Which match underwhelmed?
Richard: In terms of which match I’d be fine with never seeing again, it would probably be the Divas match with AJ Lee and Paige against The Bella Twins, but it’s by default. It was a very good match and I liked the finish but every other match on the ‘Mania card was interesting and had moments — fun, shocking or otherwise — that I would go back to sometime.
Burkholder: The Andre the Giant Memorial Battle Royal, though that’s not a knock on the effort put forth by anyone in the match, nor did I have a problem with Big Show winning. Battle royals are not inherently good matches, most of the time. This one at least had a cool moment with the emancipation of Damien Mizdow.
Silverstein: Seeing as I did not have high expectations for the Divas match, the match that underwhelmed was Sting vs. Triple H. I’m talking about the ring work and finish, not everything on the periphery, which was great. Sting and Triple H are both older, so the pace was slow and the spots were few, but I expected more excitement with such a huge buildup. Plus, it was put too early in the show.
Irizarry: I hate to go with the Divas match, but I have to do it. Even though they were given time, they were very sloppy in execution. All four worked hard and started to tell a story but then that story went nowhere, which makes this a miss. The United States Championship between Rusev and John Cena is my runner-up but that may be an expectation vs. reality situation.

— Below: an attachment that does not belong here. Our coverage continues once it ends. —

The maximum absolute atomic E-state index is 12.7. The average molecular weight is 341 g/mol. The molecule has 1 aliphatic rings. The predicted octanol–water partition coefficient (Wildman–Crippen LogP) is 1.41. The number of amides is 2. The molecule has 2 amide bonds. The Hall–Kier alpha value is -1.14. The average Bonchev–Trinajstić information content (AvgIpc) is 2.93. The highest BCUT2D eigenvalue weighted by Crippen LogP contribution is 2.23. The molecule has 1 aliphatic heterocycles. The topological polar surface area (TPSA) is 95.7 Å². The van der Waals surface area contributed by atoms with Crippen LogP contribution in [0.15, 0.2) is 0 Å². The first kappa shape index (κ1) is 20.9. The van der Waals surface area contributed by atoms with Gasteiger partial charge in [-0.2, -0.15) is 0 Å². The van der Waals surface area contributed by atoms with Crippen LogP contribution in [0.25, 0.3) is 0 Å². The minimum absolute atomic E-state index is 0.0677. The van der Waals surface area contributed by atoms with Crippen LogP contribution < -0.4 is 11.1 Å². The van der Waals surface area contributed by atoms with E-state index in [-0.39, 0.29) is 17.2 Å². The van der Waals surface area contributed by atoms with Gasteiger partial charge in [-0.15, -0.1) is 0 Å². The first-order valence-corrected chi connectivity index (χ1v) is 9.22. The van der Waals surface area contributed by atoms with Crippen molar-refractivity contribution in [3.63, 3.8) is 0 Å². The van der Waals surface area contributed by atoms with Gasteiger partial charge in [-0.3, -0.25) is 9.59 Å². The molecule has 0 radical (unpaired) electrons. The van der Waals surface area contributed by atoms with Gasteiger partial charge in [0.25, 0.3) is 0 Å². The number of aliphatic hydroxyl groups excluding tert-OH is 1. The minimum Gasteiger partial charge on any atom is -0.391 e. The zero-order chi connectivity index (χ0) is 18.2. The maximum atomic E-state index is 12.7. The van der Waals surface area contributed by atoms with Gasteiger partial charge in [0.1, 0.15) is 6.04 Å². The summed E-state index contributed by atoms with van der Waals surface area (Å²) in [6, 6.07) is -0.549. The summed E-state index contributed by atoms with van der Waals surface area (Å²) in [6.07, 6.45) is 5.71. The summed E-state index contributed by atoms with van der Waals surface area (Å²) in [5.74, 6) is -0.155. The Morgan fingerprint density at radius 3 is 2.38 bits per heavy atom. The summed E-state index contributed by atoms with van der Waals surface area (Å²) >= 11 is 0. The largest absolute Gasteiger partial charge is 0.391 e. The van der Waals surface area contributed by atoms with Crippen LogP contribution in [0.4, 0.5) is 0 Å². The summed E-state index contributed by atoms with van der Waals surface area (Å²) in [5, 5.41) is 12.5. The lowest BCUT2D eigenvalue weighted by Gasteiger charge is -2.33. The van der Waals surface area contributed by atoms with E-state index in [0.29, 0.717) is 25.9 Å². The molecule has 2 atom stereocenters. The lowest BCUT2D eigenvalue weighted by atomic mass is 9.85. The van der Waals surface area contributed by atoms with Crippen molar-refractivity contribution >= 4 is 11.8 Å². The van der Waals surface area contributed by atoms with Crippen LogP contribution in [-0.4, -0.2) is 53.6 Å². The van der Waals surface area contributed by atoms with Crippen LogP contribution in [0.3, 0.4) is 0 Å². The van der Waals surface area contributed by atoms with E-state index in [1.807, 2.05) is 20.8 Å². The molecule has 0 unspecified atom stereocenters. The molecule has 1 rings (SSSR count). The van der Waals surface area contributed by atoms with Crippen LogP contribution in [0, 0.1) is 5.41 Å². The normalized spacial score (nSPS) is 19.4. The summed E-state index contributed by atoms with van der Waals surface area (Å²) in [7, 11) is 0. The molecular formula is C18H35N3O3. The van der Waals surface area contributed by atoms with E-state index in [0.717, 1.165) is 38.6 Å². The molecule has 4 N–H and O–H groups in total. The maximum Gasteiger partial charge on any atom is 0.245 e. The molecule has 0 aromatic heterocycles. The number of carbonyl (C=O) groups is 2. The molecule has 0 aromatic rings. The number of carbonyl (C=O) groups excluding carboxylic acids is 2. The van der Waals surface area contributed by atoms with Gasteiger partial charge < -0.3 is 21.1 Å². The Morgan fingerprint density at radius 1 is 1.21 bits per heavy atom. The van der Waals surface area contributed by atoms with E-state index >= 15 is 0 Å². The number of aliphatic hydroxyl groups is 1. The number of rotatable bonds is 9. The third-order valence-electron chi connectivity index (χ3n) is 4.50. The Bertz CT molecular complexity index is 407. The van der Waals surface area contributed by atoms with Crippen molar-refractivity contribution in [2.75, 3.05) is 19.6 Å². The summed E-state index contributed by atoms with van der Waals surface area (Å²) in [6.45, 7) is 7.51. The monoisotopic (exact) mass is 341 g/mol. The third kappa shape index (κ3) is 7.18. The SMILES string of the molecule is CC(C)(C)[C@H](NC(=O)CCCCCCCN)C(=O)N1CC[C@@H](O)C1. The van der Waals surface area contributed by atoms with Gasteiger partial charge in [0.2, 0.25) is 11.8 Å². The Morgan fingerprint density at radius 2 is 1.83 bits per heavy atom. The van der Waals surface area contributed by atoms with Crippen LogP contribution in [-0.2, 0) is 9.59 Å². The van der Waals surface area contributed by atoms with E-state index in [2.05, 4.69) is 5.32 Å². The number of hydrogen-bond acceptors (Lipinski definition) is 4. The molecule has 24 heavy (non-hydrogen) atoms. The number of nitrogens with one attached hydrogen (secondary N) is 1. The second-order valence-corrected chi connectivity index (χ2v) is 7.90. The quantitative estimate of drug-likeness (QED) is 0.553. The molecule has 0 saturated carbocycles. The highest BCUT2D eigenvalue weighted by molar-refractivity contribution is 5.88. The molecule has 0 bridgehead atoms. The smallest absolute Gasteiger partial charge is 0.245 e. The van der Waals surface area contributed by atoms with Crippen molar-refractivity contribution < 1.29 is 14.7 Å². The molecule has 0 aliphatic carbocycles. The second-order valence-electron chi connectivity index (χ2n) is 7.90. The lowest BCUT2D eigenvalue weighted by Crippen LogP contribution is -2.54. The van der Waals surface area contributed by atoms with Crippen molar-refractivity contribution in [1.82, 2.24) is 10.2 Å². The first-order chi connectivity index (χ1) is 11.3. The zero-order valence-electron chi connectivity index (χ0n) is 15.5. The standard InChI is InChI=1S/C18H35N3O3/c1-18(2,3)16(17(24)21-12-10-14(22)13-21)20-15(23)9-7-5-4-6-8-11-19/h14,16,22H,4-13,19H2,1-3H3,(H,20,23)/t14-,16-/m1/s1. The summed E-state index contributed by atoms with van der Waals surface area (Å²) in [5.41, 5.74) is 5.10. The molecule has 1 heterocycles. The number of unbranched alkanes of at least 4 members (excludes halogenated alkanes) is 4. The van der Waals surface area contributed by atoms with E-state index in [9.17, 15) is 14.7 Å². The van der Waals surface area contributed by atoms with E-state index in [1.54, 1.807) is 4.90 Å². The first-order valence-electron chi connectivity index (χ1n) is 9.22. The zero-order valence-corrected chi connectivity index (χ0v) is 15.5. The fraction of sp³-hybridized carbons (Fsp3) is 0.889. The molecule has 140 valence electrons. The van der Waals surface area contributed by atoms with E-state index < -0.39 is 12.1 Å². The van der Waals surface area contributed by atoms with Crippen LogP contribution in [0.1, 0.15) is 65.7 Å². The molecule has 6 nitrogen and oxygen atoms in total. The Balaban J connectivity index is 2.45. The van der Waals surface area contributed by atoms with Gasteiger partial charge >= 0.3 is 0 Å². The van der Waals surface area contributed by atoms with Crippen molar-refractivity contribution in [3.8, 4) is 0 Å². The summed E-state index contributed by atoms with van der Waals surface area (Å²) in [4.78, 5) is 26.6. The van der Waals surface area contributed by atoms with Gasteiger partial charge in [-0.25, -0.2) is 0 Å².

What was your low point of the night?
Richard: This is a tough one, but it’s got to be Sting. Everything about him seemed old — his involvement in the match (Triple H really made that match), his body, his hair. it just felt like he was a shell of his former self. It was pretty much like when you see a former WWE superstar promoted for an independent wrestling show, and you go to the show to see the former superstar, and he’s sloppy and out of shape and just there to sort of cash a check. That’s what it felt like for me.
Burkholder: I thought the video packages introducing Rusev and Cena were overdone and eye roll-inducing, especially Cena’s on America. It’s a wrestling match, not an international crisis. Let’s keep a little perspective here.
Silverstein: Denny (above) and Ivan (below) both make great points as they were things we discussed during our WrestleMania live blog, and in my eyes, WWE just needs to turn Cena heel and get it over with. My low point is actually that WrestleMania was held in an outdoor stadium on the West Coast. Events like this are not meant to occur in the daylight. Some of the entrances would have been amazing if done at night, and a darker atmosphere with stadium lights makes an event feel like a huge deal.
Irizarry: I had incredibly high expectations Rusev vs. Cena, and while it wasn’t bad, the match did not deliver for me in large part because of the audience. The hardcore fans sitting close to the ring (and thus more audible than the others) were so pro-Rusev that it distracted from the atmosphere. Sometimes, even if you do not like a wrestler, as a fan you just have to buy in. The ending also felt sudden and too easy.
What was your high point of the night?
Richard: I was glued to the segment with The Rock, Ronda Rousey, Triple H and Stephanie McMahon. Everything about that confrontation was done flawlessly, from McMahon being a total witch to The Rock cracking (somewhat) offensive jokes, to The Rock getting Rousey involved. That’s the WWE I know. I’ve been ready to plunk down money to see that mixed tag team match since about five seconds after Rousey jumped the barricade.
Burkholder: Other than Lesnar vs. Reigns, the thing I’m likely to remember for years about this show would be Triple H vs. Sting, and the active involvement of the nWo and DeGeneration X factions in the finish. It wasn’t perfect, but it was absolutely a “WrestleMania moment.”